The real estate market in D.C. has been growing only slowly in 2016, and that pace is expected to continue. Thus far this year, the average home price in the District is just about 1.4% over 2015. While this is on par with the national average pace of growth, it’s nothing compared to the total growth witnessed in 2015, when the average sales price grew by 3.6 percent, or the two previous years of 5.6% in 2014 and 6.7% in 2013.
From an historical standpoint, the real estate market nationwide seems to tend to operate on an 18-year cycle, which incorporates the four phases of recovery, expansion, hyper supply and recession.
During the recovery phase, slow growth overflows from the previous cycle. The expansion phase is represented by rapid increase in average home prices and signs of market stabilization. The third phase, hyper supply, sees the market flooded as homeowners race to sell in order to take advantage of the higher-priced home sales. This leads to a downturn in home prices as homeowners price cut in competition with neighbors. The ending cycle of recession is the lowest point of the cycle and of the market, after which the cycle repeats. Almost without fail, this predictable cycle has repeated itself about every 18 years in the national market.
Since just about 2009, the market in D.C. has gone through both a recovery phase and a boom phase. While the rest of the nation went through the effects of the housing bubble, D.C. recovery was speedy and proved promising for D.C. homeowners. Consequently, the District has risen to become one of the strongest real estate markets in the entire U.S. on several fronts.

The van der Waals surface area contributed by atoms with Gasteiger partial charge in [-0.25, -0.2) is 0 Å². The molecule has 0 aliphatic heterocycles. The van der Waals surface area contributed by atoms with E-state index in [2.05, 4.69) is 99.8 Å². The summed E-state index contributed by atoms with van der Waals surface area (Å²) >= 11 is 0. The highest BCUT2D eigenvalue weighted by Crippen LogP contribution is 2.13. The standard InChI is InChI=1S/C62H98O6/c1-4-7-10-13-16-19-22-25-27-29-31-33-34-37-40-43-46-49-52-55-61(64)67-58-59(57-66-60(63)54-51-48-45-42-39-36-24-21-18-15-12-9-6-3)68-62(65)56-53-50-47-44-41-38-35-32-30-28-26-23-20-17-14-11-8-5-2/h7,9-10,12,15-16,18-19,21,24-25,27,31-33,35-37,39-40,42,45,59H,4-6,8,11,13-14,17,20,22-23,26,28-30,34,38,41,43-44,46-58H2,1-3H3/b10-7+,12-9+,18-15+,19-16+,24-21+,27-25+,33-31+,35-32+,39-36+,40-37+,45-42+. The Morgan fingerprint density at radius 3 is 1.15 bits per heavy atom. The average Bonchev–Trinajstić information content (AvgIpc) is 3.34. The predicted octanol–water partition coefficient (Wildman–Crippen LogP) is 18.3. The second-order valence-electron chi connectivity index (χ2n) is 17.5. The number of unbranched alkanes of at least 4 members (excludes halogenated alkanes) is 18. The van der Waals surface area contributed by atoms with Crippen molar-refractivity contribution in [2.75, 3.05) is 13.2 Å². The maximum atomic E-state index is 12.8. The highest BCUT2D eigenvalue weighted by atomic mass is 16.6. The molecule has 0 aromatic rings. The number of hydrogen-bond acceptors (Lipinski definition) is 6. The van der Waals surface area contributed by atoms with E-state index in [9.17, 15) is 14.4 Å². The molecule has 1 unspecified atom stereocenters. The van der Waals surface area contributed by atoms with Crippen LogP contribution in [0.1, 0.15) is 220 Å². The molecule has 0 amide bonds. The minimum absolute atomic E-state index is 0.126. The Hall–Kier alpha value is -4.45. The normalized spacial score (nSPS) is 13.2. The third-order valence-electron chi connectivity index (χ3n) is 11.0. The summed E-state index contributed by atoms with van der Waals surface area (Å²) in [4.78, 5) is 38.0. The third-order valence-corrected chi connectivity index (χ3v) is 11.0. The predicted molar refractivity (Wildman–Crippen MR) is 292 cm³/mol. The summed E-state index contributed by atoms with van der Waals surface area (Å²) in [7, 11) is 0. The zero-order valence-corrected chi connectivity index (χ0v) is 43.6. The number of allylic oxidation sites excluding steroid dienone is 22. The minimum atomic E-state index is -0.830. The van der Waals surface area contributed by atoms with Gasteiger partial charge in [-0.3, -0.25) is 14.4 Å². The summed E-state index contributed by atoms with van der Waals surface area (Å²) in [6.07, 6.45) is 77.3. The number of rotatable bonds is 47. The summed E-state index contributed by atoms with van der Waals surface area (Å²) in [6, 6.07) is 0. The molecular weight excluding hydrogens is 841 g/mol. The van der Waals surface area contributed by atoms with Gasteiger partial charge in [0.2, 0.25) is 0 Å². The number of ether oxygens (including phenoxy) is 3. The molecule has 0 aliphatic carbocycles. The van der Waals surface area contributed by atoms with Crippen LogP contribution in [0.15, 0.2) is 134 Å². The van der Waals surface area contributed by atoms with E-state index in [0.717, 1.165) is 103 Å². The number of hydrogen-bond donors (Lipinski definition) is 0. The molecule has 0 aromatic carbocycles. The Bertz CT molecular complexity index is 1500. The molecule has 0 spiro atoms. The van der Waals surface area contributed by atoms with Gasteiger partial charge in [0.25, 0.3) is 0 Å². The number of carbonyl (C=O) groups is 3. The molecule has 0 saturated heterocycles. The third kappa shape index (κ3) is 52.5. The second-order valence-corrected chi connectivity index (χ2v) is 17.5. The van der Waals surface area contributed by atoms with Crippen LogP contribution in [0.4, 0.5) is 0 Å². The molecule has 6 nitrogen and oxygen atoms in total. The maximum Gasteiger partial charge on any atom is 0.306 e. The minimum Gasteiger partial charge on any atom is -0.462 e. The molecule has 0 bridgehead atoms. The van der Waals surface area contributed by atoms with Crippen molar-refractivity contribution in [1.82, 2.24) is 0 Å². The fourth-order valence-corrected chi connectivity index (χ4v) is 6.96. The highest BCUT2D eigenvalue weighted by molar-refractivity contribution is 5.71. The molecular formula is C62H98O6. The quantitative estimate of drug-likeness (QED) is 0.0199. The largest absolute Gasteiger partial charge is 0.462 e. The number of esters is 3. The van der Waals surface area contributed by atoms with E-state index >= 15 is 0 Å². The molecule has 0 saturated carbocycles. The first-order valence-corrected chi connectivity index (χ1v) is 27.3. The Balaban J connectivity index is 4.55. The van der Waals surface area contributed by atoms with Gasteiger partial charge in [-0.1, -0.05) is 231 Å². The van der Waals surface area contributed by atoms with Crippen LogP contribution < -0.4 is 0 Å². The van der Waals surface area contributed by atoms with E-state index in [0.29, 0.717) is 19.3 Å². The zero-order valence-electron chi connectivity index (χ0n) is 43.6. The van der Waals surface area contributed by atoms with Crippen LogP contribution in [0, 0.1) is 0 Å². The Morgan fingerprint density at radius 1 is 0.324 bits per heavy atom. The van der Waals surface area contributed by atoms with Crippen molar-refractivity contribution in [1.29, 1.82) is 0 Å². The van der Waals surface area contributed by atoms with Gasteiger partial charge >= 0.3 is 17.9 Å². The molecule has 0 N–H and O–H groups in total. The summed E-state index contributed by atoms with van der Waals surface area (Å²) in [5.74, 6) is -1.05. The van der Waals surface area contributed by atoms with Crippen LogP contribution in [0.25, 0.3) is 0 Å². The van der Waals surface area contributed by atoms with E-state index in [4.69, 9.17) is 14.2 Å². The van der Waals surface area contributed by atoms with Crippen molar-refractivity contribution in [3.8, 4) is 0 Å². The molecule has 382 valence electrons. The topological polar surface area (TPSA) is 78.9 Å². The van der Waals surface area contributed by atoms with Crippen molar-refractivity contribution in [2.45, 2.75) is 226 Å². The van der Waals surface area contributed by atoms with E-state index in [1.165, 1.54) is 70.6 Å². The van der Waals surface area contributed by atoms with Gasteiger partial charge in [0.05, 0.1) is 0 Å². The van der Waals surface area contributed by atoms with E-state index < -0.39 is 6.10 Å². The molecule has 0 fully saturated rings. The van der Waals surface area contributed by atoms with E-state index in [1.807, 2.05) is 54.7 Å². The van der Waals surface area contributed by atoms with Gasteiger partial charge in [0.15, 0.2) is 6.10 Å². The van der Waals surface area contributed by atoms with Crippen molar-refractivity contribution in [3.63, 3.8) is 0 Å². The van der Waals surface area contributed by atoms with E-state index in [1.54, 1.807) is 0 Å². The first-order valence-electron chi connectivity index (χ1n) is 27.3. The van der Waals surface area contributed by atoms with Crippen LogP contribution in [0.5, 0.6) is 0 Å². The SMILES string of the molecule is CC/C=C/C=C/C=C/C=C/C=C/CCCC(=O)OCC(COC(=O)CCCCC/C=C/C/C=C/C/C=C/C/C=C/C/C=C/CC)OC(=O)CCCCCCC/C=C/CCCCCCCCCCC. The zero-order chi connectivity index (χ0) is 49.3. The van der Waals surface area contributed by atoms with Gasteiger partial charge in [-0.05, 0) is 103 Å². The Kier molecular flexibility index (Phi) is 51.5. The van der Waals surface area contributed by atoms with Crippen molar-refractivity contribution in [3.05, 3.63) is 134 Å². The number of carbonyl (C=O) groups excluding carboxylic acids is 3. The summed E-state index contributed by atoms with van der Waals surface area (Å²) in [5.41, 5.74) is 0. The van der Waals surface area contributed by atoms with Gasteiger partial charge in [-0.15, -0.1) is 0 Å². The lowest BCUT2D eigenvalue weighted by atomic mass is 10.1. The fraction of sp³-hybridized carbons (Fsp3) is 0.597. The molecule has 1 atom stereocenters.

More recent data indicates that the cycle may be reaching its high in D.C., however. The average pace of home sales is slowing down. The dog days of sales over listing price will soon be over for good, and the market is expected to experience a downturn.
Factors regarding local real estate conditions heavily affect the cycle and add to its complexities. One of the biggest factors has to do with the inherently limited supply of housing within the D.C. area. Compared to the rest of the nation, D.C. lacks the supply of residential property on the market at any one time. This fact may have contributed to the fast recovery in D.C. post-2009. The District real estate market stayed a seller’s market simply because of the inherent lack of inventory.
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With this said, homeowners in D.C. who are looking to sell their property should price conservatively to avoid overpricing. Recent year’s house sale prices don’t necessarily predict what a homeowner will be able to get for similar residential property in 2016. This doesn’t mean a recession is on the horizon, but it does mean to exercise caution and pay attention to the natural trends in the local market. Buyers should beware that they likely won’t be able to get huge deals on homes in D.C.
To sum up, the cycle of the real estate market is still to be considered theoretical in nature. D.C. has always been a strong market, and there’s no reason to predict that will change. With continued slow growth during the remainder of 2016, the real estate market in the District will hold its own.